Walking Through The Word

Home » Matthew » The Great Commission

The Great Commission

Watch The Jesus Film In Your Language

Some Great Causes

Books of the Bible

November 2015
« Oct   Dec »


Enter your email address to follow this blog and receive notifications of new posts by email.

Join 379 other followers

Blog Stats

  • 44,872 hits

Visitors (Since 6/1/2014)

Flag Counter

Reciprocal Links

Web Analytics Clicky

Now the eleven disciples went to Galilee, to the mountain to which Jesus had directed them. And when they saw him they worshiped him, but some doubted. And Jesus came and said to them, “All authority in heaven and on earth has been given to me. Go therefore and make disciples of all nations, baptizing them in the name of the Father and of the Son and of the Holy Spirit, teaching them to observe all that I have commanded you. And behold, I am with you always, to the end of the age.”
(Matthew 28:16-20 ESV)

Today we finish up our study of the gospel of Matthew, which we began 320 days ago, with Jesus’ command to His disciples known as The Great Commission.

Notice that before He gives the command He establishes that He has the authority to give it. God has given Jesus all authority in heaven and on earth. Because of this (therefore), Jesus’ followers, which includes Christians living today, are to go make disciples of all nations.

The word disciple means “student; learner”. Those of us who are followers of Christ are to go out into the world teaching others about Him so that they too can believe, learn, and make more disciples themselves. The implication here is that disciples are made (not born) and they are made through teaching.

Those who are true Christ followers are “fishers of men” [Matthew 4:19; Acts 14:21]. Anyone who claims to be a Christian but does not share his/her knowledge of God’s saving grace with others is not a true follower of Jesus. We are to do more than convert people. We are to teach them to observe all that Jesus commanded. We are then to baptize these new believers.

The term baptize means to “immerse in water”. Baptism, as defined in the Bible, is not a sprinkling of water over someone’s head. Rather it is dunking someone into water, completely submerging them and then raising them out again. This simple act symbolically represents a person dying to self by being “buried” and “resurrected” as Jesus was [Romans 6:3-4].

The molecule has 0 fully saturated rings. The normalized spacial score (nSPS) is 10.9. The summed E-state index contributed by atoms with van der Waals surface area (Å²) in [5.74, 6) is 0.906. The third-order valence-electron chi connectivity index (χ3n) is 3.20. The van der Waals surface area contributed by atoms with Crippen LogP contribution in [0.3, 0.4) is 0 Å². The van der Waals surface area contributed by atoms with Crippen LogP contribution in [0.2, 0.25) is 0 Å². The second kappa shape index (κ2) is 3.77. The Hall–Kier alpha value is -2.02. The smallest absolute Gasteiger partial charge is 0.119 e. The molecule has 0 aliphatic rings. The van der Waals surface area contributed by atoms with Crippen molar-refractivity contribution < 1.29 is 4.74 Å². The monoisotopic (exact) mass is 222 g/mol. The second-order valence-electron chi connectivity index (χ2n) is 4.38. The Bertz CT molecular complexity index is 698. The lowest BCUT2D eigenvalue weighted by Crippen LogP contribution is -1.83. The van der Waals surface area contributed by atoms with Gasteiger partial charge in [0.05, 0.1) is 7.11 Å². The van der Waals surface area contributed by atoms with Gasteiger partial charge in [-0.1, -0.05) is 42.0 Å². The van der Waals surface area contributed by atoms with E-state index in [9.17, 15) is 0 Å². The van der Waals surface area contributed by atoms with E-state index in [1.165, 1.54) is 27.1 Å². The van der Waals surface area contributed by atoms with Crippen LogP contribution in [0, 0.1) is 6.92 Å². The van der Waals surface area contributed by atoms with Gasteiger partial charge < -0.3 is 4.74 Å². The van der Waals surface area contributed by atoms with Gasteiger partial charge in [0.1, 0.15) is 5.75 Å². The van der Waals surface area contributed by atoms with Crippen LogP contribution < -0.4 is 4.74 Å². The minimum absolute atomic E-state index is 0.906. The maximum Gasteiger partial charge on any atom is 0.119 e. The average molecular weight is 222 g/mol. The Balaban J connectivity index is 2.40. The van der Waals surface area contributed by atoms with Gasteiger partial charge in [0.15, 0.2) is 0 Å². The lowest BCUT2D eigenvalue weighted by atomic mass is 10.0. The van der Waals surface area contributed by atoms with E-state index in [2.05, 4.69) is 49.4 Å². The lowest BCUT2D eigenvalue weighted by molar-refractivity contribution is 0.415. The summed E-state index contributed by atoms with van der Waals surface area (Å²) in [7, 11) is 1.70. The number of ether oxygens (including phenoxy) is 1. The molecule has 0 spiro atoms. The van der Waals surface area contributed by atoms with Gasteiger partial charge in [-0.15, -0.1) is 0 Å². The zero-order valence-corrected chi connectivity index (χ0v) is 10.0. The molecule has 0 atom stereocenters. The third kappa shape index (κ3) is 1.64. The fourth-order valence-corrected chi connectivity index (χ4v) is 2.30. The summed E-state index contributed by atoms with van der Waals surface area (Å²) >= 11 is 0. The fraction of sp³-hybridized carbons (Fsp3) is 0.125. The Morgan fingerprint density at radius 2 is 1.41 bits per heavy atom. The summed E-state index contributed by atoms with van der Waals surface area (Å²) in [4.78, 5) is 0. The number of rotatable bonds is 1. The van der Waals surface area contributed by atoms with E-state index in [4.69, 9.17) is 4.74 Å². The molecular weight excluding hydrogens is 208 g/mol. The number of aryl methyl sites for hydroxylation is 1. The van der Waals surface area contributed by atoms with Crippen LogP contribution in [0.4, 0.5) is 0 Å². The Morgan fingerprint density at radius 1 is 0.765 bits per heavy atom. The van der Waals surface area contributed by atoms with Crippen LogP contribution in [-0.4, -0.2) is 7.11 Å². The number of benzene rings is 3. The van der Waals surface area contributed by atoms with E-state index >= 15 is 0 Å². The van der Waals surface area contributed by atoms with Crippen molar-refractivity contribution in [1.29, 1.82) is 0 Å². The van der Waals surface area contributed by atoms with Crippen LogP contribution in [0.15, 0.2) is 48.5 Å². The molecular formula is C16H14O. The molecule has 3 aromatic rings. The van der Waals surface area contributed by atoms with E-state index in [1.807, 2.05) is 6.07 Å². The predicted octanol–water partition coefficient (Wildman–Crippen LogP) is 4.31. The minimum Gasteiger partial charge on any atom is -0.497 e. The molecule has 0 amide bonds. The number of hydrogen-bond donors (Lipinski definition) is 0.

Despite what Catholics believe, baptism itself does not save anyone (CCC 1213 et. al). It is a post-salvation ritual commanded by God to all new believers as an outward display of an inward change that has already taken place. Baptism is for people who are already going to heaven. It doesn’t send anyone there.

We are to baptize people in the name of the Father and the Son and of the Holy Spirit. When we do something in someone’s name we do it with their full authority as if they were doing it themselves. When we baptize someone in the name of God we are recognizing the work that God has already done for that person – He has raised them from death into life [John 5:24].

Notice that Jesus says “in the name of” (singular) not “in the names of” (plural). There is one God who has manifested Himself to mankind in three ways: Father, Son, and Holy Spirit. These three are not separate entities with their own names (identities). They are one being commonly referred to as the Trinity. Notice also, therefore, that Jesus is again stating that He and God are one in the same.

When Jesus commands us to go into the world to tell others how they, too, can have their sins forgiven and have eternal life in heaven He doesn’t send us on our own. He promises to be with us always, until the end of the age.

As we previously learned, we must be available to God in order to carry out this mission. We must also worship Jesus. But even so, we don’t have the power to do this on our own. We still need His power to fulfill the Great Commission. This comes in the form of the Holy Spirit who resides in every believer [Ezekiel 36:27; 1 Corinthians 3:16; 2 Timothy 1:14 et. al].

There is no power in us to turn people into disciples. All we can do is plant seeds. Only God can make someone’s faith germinate and grow [1 Corinthians 3:6-7].

This brings us to the end of the Gospel of Matthew. But more than an end, it is a beginning. This passage is the beginning of the current church age in which the entire world is being exposed to the saving message of the gospel. And it is every believer’s job to teach it to others.

The only reason I heard the truth about Jesus and believed it is because someone told me. And the only reason the person who told me heard and believed is because someone told him. And so on. God invites all of us to participate with Him in increasing His eternal kingdom by sharing the good news of His desire to see all people saved from the penalty of their sins [1 Timothy 2:3-4; 2 Peter 3:9].

If you missed any of our study of Matthew or wish to revisit portions of it again, you can find the entire study here.

Comments? Questions? I’d love to hear from you. Please feel free to contact me about this post.



Leave a Reply

Fill in your details below or click an icon to log in:

WordPress.com Logo

You are commenting using your WordPress.com account. Log Out /  Change )

Google+ photo

You are commenting using your Google+ account. Log Out /  Change )

Twitter picture

You are commenting using your Twitter account. Log Out /  Change )

Facebook photo

You are commenting using your Facebook account. Log Out /  Change )


Connecting to %s

%d bloggers like this: